More Fire! Productions

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More Fire! Productions was a women's theatre collective active in New York City from 1980 to 1988. It was founded by Robin Epstein and Dorothy Cantwell and based in the East Village section of lower Manhattan, New York City. More Fire! Productions created and produced eight full-length plays between 1980 and 1988, becoming known as "one of the city's leading women's theatre groups" for its contributions to the downtown, experimental theatre and women's and lesbian theatre scenes of the 1980s.[1] Epstein and Cantwell co-wrote, produced, and performed in the company's first three plays: As the Burger Broils (1980), The Exorcism of Cheryl (1981), and Junk Love (1981), which had numerous runs and became a neighborhood cult classic, "the longest running show on Avenue A."[2] Epstein then wrote and produced The Godmother (1983). Novelist and writer Sarah Schulman joined the company in 1983 and collaborated on the writing and performing of three later plays: Art Failures (1983), Whining and Dining (1984), and Epstein on the Beach (1985). The final play, Beyond Bedlam (1987), was written and produced by Epstein, who was the only person involved in all More Fire! plays.

Early history[edit]

Along with Epstein and Cantwell, another founding member of More Fire! was Stephanie Doba, who collaborated on and performed in six More Fire! plays. In the mid-1970s Doba was working at The Kosciuszko Foundation, a Polish-American non-profit organization having its headquarters in New York City. She was asked by Polish theatre director Jerzy Grotowski to help facilitate the participation of Americans in the "Tree of People," a new project of his Polish Laboratory Theatre. Grotowski's work at that time embodied a search for authentic expression through improvisation and interaction among participants, rather than performance for audiences.[3] Cantwell and Doba met as participants in the Tree of People project in Wroclaw, Poland, in the winter of 1979.[4]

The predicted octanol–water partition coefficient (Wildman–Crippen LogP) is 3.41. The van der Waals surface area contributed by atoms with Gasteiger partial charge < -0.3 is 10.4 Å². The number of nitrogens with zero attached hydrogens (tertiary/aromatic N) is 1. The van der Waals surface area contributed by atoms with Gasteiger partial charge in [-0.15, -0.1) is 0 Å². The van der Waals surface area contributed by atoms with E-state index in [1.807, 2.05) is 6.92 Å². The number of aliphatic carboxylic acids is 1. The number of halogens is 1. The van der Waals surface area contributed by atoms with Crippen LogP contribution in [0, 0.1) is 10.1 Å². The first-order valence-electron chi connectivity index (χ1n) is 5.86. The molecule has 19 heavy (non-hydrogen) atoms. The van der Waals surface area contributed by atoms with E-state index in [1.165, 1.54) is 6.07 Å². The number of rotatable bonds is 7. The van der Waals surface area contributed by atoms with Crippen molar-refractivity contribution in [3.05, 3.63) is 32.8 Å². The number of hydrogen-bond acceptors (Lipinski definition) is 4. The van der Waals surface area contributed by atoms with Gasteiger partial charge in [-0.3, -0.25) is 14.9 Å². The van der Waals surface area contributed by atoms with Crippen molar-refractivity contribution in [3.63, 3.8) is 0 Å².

Grotowski's focus on improvisatory expression matched and nurtured a strong interest in movement improvisation in the downtown community of the East Village in the late 1970s. Open Movement, the weekly participatory event held at Performance Space 122 (also known as P.S. 122), became a regular meeting ground for New York and European dancers, actors and other artists, a number of whom had taken part in Grotowski's projects. Cantwell, Doba and Epstein were all regular participants in Open Movement.[4] Cantwell and Doba began collaborating with Epstein, who was then primarily a painter, to create an avant-garde, experimental theatre style.[5]

Another founding member was Marianne Willtorp, now a member of the Swedish Film Institute (Svenska Filminstitutet). Willtorp collaborated on and performed in The Exorcism of Cheryl, Junk Love, and The Godmother. Willtorp's 1981 documentary film "More Fire!" explores the making of the collective's first original experimental play, As the Burger Broils, which used the movement and physicality of restaurant work to create theatre. The film shows the company's improvisational use of restaurant movement and language, and its real-life context in Epstein and Cantwell's lives as busy East Village artists and actresses who earned their livings as waitresses.

As co-founders of More Fire! Productions, Epstein and Cantwell shared a joint vision and aesthetic. Cantwell's writing and acting abilities were crucial to the company's early success. Her primary interest was in creating a passionate, funny, excessive style of acting, using characters and situations drawn with broad strokes and shameless exaggeration. Cantwell's ability to improvise and understanding of theatre inspired and shaped Epstein's own theatrical vision, which also developed out of her work as a painter, interest in popular film, and background as a working-class Jewish New Yorker.[5] More Fire! used the superficial appearance of autobiography––particularly Epstein's––as a framework for the satirical exploration of a variety of themes and genres, including the confessional style of some East Village performance art. The company's style developed through collaborative improvising and writing, with lesbians and straight women working together to create and sustain an avant-garde, alternative theatre company.

Later history[edit]